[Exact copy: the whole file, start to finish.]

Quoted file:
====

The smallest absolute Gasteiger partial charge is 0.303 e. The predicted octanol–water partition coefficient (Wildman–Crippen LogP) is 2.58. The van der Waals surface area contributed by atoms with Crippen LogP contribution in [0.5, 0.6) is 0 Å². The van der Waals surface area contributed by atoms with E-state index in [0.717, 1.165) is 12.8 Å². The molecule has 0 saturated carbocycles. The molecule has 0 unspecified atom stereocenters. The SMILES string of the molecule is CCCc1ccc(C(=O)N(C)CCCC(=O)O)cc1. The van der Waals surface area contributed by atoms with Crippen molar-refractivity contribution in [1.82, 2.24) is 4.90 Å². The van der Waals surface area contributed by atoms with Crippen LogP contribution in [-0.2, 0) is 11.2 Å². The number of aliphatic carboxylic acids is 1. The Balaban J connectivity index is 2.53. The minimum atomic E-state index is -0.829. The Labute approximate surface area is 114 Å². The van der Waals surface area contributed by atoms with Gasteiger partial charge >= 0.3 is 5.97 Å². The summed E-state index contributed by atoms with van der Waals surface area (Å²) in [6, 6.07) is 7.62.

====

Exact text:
The smallest absolute Gasteiger partial charge is 0.303 e. The predicted octanol–water partition coefficient (Wildman–Crippen LogP) is 2.58. The van der Waals surface area contributed by atoms with Crippen LogP contribution in [0.5, 0.6) is 0 Å². The van der Waals surface area contributed by atoms with E-state index in [0.717, 1.165) is 12.8 Å². The molecule has 0 saturated carbocycles. The molecule has 0 unspecified atom stereocenters. The SMILES string of the molecule is CCCc1ccc(C(=O)N(C)CCCC(=O)O)cc1. The van der Waals surface area contributed by atoms with Crippen molar-refractivity contribution in [1.82, 2.24) is 4.90 Å². The van der Waals surface area contributed by atoms with Crippen LogP contribution in [-0.2, 0) is 11.2 Å². The number of aliphatic carboxylic acids is 1. The Balaban J connectivity index is 2.53. The minimum atomic E-state index is -0.829. The Labute approximate surface area is 114 Å². The van der Waals surface area contributed by atoms with Gasteiger partial charge >= 0.3 is 5.97 Å². The summed E-state index contributed by atoms with van der Waals surface area (Å²) in [6, 6.07) is 7.62.